by Greg Barker
Monday, 5
September 2022
Analysis
07:30

The good news from Germany on gas prices

The European nation has managed to reduce its reliance on Russia
by Greg Barker
German Chancellor Olaf Scholz. Credit: Getty

Much has been made in the media about Germany’s impending gas crisis this winter. Following the announcement by Russia’s majority state-owned energy giant Gazprom that an “oil leakage” threatened the safety of its Nord Stream 1 pipeline, the major artery supplying natural gas to Germany, there are now concerns that Germans won’t be able to heat their homes.

But these worries of a heightened energy crisis are overblown. Germany has come better prepared for winter than the headlines suggest.

To sustain itself this winter, Europe’s largest gas import-heavy economy needed to reach above-average levels of gas storage, then maintain a continual flow of imports — while reducing dependence on Putin’s prime exports. It succeeded. After aiming for 75% storage levels by September, German Economy Minister Robert Habeck revealed that Germany reached its set targets, ahead of schedule. And this month, the European powerhouse achieved its October target of 84.26% gas fill level, according to the latest data from Germany’s Federal Network Agency.

As a political bonus, Germany also managed to reduce its reliance on Russia, with Reuters reporting how the country’s natural gas imports fell from 55% last year, to 26% this June, to merely 9.5% this August. And despite decreased gas outpours from the Nord Stream I pipeline, which drove the recent plunge in Russian dependency, Germany’s total gas imports have remained elevated. Taking Putin’s place was Norway and the Netherlands, making up around 60% of Germany’s natural gas inflows.

Storage has been assured, but the maximum quantity of gas able to be withdrawn from storage facilities could be insufficient to meet the needs of consumers in a harsh winter. Germany (and other import-heavy European countries) must still collectively scramble for future gas flows, a formidable struggle in an already tight global market.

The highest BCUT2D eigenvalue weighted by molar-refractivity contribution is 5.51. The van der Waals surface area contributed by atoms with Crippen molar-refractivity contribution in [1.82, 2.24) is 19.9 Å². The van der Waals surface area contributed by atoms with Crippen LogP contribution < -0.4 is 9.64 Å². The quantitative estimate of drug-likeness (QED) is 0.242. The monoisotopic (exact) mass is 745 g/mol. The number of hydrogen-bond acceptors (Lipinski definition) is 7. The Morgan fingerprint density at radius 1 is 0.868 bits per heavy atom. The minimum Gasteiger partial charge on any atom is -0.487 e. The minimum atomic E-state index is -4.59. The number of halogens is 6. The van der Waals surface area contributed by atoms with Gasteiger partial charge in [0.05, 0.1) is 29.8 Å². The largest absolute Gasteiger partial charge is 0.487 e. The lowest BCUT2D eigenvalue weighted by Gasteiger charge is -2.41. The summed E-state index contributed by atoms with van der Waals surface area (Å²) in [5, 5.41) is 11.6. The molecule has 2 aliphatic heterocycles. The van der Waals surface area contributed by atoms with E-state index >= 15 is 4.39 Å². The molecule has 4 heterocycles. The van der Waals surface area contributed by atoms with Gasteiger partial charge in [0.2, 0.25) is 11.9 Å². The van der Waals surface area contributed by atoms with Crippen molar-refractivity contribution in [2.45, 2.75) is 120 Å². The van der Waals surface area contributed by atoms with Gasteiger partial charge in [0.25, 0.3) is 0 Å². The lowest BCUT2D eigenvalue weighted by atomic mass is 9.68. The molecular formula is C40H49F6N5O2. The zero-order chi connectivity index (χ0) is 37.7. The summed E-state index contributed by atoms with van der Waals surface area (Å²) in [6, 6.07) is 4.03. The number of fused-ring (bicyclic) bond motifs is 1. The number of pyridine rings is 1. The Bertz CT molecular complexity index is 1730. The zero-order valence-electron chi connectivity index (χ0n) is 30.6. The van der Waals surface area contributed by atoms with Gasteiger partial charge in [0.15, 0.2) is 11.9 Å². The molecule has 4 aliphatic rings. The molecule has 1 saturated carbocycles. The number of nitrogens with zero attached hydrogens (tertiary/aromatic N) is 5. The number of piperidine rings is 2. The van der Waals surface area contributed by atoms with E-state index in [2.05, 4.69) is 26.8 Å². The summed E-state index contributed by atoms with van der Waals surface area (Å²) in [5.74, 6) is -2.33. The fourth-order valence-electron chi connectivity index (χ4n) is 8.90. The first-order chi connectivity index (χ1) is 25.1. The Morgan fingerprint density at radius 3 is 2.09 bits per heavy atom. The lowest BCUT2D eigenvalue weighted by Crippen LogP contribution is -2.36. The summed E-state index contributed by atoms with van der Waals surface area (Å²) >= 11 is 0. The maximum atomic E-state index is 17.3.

Before a well-stocked France is capable of sending extra liquified natural gas (LNG) to Germany in the future, two of four floating LNG terminals that the German government has leased will come online. As for other sources of energy, renewables will try to take a further chunk out of Germany’s dominant lignite consumption, while negative sentiment around nuclear may start to reverse if an extreme cold snap calls for it.

But whatever happens, Germany will experience higher gas costs for longer. Citizens face the brunt of record energy prices, which have soared more than four times since last year, before peaking only recently. With many Germans incapable of affording such exorbitant energy bills, large-scale state intervention appears likely. In fact, it’s already underway. The G7’s latest announcement of price caps and windfall taxes on energy companies has kicked off proceedings.

This is a significant moment in European politics. Whether or not everyone agrees with these policies, it is noteworthy that even European Commission president Ursula von der Leyen said Brussels was working on “emergency intervention” as well as structural reforms to the power market, which may lead to cheaper renewable energy to help set electricity prices. The old consensus of letting the market ‘do its thing’ is over, as the energy crisis continues to remake European politics.

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Steve Elliott
Steve Elliott
27 days ago

Whether that 84% storage is good will depend on the absolute amount. If it only represents 1 day of winter usage then it might not be enough. I don’t know what the answer to that is but I don’t think percentages tell the whole story.